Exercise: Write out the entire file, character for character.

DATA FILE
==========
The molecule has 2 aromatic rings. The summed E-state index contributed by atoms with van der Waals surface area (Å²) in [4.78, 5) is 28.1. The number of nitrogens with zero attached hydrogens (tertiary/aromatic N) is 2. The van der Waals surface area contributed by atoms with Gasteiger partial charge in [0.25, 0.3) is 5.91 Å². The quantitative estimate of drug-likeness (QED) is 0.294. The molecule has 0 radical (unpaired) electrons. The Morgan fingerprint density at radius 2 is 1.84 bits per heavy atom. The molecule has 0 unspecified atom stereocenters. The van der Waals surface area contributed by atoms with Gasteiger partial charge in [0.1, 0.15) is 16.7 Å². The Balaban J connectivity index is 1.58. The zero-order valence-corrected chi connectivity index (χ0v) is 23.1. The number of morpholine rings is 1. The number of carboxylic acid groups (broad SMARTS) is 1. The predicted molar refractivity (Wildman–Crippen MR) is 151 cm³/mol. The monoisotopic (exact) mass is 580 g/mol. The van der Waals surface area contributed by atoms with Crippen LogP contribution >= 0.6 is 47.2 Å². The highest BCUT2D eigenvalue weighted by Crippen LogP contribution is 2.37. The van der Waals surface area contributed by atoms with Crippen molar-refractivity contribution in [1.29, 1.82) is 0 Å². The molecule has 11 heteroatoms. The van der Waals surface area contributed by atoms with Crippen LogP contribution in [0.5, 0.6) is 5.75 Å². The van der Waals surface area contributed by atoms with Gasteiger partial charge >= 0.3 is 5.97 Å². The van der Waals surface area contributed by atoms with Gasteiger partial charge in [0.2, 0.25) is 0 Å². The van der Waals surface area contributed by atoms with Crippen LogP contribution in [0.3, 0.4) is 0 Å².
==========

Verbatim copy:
The molecule has 2 aromatic rings. The summed E-state index contributed by atoms with van der Waals surface area (Å²) in [4.78, 5) is 28.1. The number of nitrogens with zero attached hydrogens (tertiary/aromatic N) is 2. The van der Waals surface area contributed by atoms with Gasteiger partial charge in [0.25, 0.3) is 5.91 Å². The quantitative estimate of drug-likeness (QED) is 0.294. The molecule has 0 radical (unpaired) electrons. The Morgan fingerprint density at radius 2 is 1.84 bits per heavy atom. The molecule has 0 unspecified atom stereocenters. The van der Waals surface area contributed by atoms with Gasteiger partial charge in [0.1, 0.15) is 16.7 Å². The Balaban J connectivity index is 1.58. The zero-order valence-corrected chi connectivity index (χ0v) is 23.1. The number of morpholine rings is 1. The number of carboxylic acid groups (broad SMARTS) is 1. The predicted molar refractivity (Wildman–Crippen MR) is 151 cm³/mol. The monoisotopic (exact) mass is 580 g/mol. The van der Waals surface area contributed by atoms with Crippen LogP contribution >= 0.6 is 47.2 Å². The highest BCUT2D eigenvalue weighted by Crippen LogP contribution is 2.37. The van der Waals surface area contributed by atoms with Crippen molar-refractivity contribution in [1.29, 1.82) is 0 Å². The molecule has 11 heteroatoms. The van der Waals surface area contributed by atoms with Crippen LogP contribution in [0.5, 0.6) is 5.75 Å². The van der Waals surface area contributed by atoms with Gasteiger partial charge >= 0.3 is 5.97 Å². The van der Waals surface area contributed by atoms with Gasteiger partial charge in [0.2, 0.25) is 0 Å². The van der Waals surface area contributed by atoms with Crippen LogP contribution in [0.3, 0.4) is 0 Å².